This was accompanied by Sunak’s now infamous ‘eat out to help out’ scheme. Of course, nobody was told that we were really just helping out the capitalists, and that we would soon all be back at home, eating in.
Topping off this catastrophic circus is the fiasco of the test and trace system. Put simply, this has been an unmitigated disaster, with the operation suffering from delays and outright corruption. Private profiteers such as outsourcing giant Serco, meanwhile, have been laughing all the way to the bank.
Chickens coming home
Now all of the chickens are coming home to roost for Johnson and his government. Public support is in decline. And even attempts to prioritise profits over lives have backfired, with the IMF predicting that the UK economy will fall by almost 10% this year.
At the same time, neither the bosses nor his own backbenchers are happy with the Prime Minister’s performance. Conservative MPs are in open revolt. “My members are all asking me who is going to be the next party leader,” the Financial Times reports one Tory backbencher as saying.
Many are instead looking to Rishi Sunak, the poster boy of the neo-Thatcherites. His call to ‘balance the books’ and keep the economy open, after all, is an open appeal to big business, who are growing frustrated with Johnson for his unreliable zig-zagging.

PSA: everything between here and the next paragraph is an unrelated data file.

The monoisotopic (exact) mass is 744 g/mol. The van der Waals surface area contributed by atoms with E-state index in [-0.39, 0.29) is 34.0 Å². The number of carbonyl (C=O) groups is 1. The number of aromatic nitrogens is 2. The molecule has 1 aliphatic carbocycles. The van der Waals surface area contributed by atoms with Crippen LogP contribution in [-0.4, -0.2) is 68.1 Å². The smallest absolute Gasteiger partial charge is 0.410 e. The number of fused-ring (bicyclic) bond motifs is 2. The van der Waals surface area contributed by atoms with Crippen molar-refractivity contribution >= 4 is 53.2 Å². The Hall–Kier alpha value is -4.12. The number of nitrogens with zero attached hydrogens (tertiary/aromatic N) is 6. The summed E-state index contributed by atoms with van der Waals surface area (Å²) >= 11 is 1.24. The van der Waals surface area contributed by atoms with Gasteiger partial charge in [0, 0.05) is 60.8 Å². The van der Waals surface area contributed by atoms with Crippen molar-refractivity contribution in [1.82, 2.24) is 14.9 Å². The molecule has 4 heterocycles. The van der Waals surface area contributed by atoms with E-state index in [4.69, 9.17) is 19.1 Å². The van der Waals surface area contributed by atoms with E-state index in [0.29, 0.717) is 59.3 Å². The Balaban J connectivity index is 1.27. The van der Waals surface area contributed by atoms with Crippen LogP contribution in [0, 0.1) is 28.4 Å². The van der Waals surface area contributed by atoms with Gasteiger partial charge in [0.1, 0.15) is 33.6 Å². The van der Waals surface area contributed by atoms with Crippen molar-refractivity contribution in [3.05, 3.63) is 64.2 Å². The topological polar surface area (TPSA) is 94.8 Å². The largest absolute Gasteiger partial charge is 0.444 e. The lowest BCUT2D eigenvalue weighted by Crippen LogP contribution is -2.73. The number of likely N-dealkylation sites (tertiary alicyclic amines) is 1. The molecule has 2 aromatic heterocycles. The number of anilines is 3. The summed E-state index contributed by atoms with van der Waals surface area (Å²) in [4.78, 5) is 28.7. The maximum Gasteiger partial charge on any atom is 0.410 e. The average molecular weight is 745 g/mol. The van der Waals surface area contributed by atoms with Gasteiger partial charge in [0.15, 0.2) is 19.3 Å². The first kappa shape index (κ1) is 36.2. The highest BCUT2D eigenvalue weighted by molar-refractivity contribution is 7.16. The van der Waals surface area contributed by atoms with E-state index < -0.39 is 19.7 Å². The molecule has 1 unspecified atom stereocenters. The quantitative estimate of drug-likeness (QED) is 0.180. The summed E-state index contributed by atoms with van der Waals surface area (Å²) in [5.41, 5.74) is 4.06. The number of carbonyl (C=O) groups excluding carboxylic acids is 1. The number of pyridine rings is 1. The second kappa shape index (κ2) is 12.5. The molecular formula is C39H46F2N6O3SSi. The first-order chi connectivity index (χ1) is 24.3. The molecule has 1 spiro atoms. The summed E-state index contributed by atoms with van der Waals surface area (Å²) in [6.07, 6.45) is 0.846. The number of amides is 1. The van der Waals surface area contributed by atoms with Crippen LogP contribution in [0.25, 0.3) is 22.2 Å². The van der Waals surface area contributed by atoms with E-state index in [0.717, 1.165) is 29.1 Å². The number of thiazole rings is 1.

“Diehard Tory voters in the City are pulling their hair out over decisions being made,” stated one senior banker interviewed by the FT. “There are real worries over how poor this government is. The access to No 10 right now as a FTSE 100 chief is as bad as it’s ever been.”
Our heart bleeds for this neglected fat cat.
Elsewhere, Tory bungling has further antagonised voters in Scotland, Wales, and the North of England. Support for Scottish independence has reached record highs, setting Holyrood on a collision course with the Westminster government. And the imposition of restrictions on cities such as Manchester has led to defiant (but ultimately toothless) rhetoric from regional leaders like Labour’s Andy Burnham.
Unlike with the first national shutdown, then, Boris Johnson goes into this latest lockdown with his reputation in tatters; with his party split down the middle; and with the very future of the ‘United’ Kingdom now being called into question.
Unfortunately, Labour has not taken advantage of this situation to land a knockout blow on Johnson’s stumbling government. Indeed, from the outset, Keir Starmer has consistently pulled his punches, as part of his role as a so-called ‘constructive’ opposition.
Starmer’s aim, in this respect, has been to prove to the establishment that he is a ‘responsible’ and ‘respectable’ statesman; a leader who can be called upon by the ruling class to reliably serve ‘his country’ if necessary.
Tories to blame
This is a government with blood on its hands. But it is also a government of crisis, which could be brought down on the basis of militant mass struggle.
Rather than attacking the Corbyn movement, Starmer should be denouncing Johnson and the Tories. Figures such as Burnham should be organising Labour activists and working-class communities into a fighting campaign. And the trade union leaders should be mobilising members in preparation for coordinated strike action in defence of jobs and against austerity.
The Tories are to blame for the COVID chaos. We cannot trust them with our lives, nor with our livelihoods.
In place of this blundering bosses’ government, we need a workers’ government. Only with bold socialist measures, a plan of production, and workers’ control can we effectively fight the virus.